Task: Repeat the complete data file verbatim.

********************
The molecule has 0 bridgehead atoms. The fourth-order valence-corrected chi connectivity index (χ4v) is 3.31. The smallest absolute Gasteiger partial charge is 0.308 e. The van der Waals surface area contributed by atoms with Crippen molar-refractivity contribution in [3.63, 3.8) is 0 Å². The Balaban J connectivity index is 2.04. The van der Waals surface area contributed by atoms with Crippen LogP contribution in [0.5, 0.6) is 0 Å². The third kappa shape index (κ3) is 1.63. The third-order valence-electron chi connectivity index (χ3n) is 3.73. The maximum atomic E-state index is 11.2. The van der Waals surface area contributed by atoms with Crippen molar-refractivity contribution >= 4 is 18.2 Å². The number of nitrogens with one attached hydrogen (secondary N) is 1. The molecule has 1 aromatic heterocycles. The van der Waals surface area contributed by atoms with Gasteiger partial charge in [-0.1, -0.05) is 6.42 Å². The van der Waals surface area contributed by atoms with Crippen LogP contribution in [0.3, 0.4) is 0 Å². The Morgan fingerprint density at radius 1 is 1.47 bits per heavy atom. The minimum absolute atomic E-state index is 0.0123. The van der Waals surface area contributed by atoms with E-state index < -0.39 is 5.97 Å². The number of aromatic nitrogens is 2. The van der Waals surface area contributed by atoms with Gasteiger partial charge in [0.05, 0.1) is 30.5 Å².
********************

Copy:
The molecule has 0 bridgehead atoms. The fourth-order valence-corrected chi connectivity index (χ4v) is 3.31. The smallest absolute Gasteiger partial charge is 0.308 e. The van der Waals surface area contributed by atoms with Crippen molar-refractivity contribution in [3.63, 3.8) is 0 Å². The Balaban J connectivity index is 2.04. The van der Waals surface area contributed by atoms with Crippen LogP contribution in [0.5, 0.6) is 0 Å². The third kappa shape index (κ3) is 1.63. The third-order valence-electron chi connectivity index (χ3n) is 3.73. The maximum atomic E-state index is 11.2. The van der Waals surface area contributed by atoms with Crippen molar-refractivity contribution >= 4 is 18.2 Å². The number of nitrogens with one attached hydrogen (secondary N) is 1. The molecule has 1 aromatic heterocycles. The van der Waals surface area contributed by atoms with Gasteiger partial charge in [-0.1, -0.05) is 6.42 Å². The van der Waals surface area contributed by atoms with Crippen LogP contribution in [0.3, 0.4) is 0 Å². The Morgan fingerprint density at radius 1 is 1.47 bits per heavy atom. The minimum absolute atomic E-state index is 0.0123. The van der Waals surface area contributed by atoms with E-state index < -0.39 is 5.97 Å². The number of aromatic nitrogens is 2. The van der Waals surface area contributed by atoms with Gasteiger partial charge in [0.05, 0.1) is 30.5 Å².